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Another politician starts to see the light – Baroness Williams of Crosby

Baroness Williams of Crosby (ex Labour, ex SDP, now Lib-Dem) spoke on Any Questions and defended British freedoms to the amazement of many listeners. Idris Francis immediately responded with a number of penetrating questions, for it is indeed a quandary, how to reconcile a defence of British liberty with the EU, which the Baroness supports. We quote from Idris's letter -

Dear Baroness Williams,

You probably remember a fringe meeting at Brighton three or four years ago at which I said from the floor that you had been consistently wrong about everything for forty years. I mention that not to re-open that argument, but just by way of introduction for what follows.

I was amazed and delighted, however, listening to “Any Questions” on 9th November to hear your spirited and vehement defence of Magna Carta, habeas corpus, jury trial and the fundamental principles of liberty. I totally agree with every word you said. . .

I was also amazed and delighted to hear you attack ID cards so vehemently and say that you would be prepared to go to jail rather than be involved.

But how on earth can you hold those admirable views, believe so clearly in the fundamental principles of liberty that this country developed over centuries, and yet like most of your party, including both current leadership contenders, be so utterly determined to lock this country into a European Union which does not and never will recognise those values?

. . .Habeas Corpus is virtually unknown on the Continent. In Italy the limit to detention without charge or trial is one year, and detention is a totally routine aspect of the legal systems of Italy, Spain, Portugal, etc.

Jury trial does not exist in a form that we would recognise anywhere in the EU other than Eire. In France, for example, when juries are involved, which is not often, the judge sits with them as they deliberate.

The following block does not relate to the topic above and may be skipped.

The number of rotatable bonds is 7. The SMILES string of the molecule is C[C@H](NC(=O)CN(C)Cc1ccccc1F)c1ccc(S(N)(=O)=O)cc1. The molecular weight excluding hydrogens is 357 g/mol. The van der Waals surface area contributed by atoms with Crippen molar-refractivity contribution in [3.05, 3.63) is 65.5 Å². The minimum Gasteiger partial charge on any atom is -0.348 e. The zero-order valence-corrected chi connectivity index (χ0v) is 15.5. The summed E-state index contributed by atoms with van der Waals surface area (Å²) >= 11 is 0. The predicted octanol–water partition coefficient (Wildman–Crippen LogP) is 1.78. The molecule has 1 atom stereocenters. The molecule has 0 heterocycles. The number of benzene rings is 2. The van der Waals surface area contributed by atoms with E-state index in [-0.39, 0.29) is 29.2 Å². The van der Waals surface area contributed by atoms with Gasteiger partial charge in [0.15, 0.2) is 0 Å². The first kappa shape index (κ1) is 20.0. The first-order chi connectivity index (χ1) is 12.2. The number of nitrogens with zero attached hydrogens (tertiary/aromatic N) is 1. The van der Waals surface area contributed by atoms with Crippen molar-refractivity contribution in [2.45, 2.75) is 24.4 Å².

As one of the small number of individuals who forced the EU’s “Corpus Juris” plan for a single legal system into the public domain (Telegraph 31 Nov 1998 onwards, Hansard etc) I happen to know that in a later meeting at Winchester you flatly denied that any such plan existed. . .Do you now accept that Corpus Juris does indeed exist? That it was indeed intended as “an embryo for a future EU Criminal Code” as was stated in the programme for its launch at San Sebastian in Spring 1997?

The EU's Corpus Juris explicitly allows detention without trial for up to six months, renewable for three months, without stated limit. Is that what you want?

Corpus Juris explicitly eliminates jury trials, preferring “professional judges” rather than “simple jurors or lay magistrates”. Is that what you want?

Corpus Juris explicitly allows double jeopardy. Is that what you want?

The EU Arrest Warrant already allows British citizens to be arrested “by any authorised person” (who need not be a policeman, or British) without even prima facie evidence of an offence, even if the supposed offence is not an offence in Britain and even if the “authorised person” has no Warrant but merely believed that one will be issued in due course. Does that not already drive a coach and horses through habeas corpus? Is that what you want?

You spoke vehemently in favour of Magna Carta I agree. Yet Article 52 of the Charter of Fundamental Rights which the Lisbon Treaty will impose upon us indicates that the rights set out in it are not so fundamental after all.

It states that, ". . .limitations (on the exercise of the rights and freedoms recognised by this Charter) may be made only if they are necessary and genuinely meet objectives of general interest being pursued by the Union..." I do not recall that King John at Runnymede managed to negotiate the ability to remove the rights he had granted any time they proved to be inconvenient to him, but that is precisely what the EU aims to do. Is that what you want?

You spoke vehemently against ID cards I agree completely. But are you not aware - how could you be unaware - that ID cards are not our Government’s idea, but the EU’s idea and that they plan to have fully “harmonised” and compatible ID cards throughout the EU. Is that what you want? To have the personal data you complained about readily accessible not just by 200,000 British civil servants, police etc, but thirty times that number throughout the EU including places like Romania?

. . .I put it to you that you cannot sensibly hold the views you expressed on these issues of fundamental liberties and principles and at the same time support our continued membership of the anti-democratic illiberal European Union unless of course you prefer to ignore all of the evidence I have set out above.

Which is it to be, liberty or EU membership? Please tell me. . .

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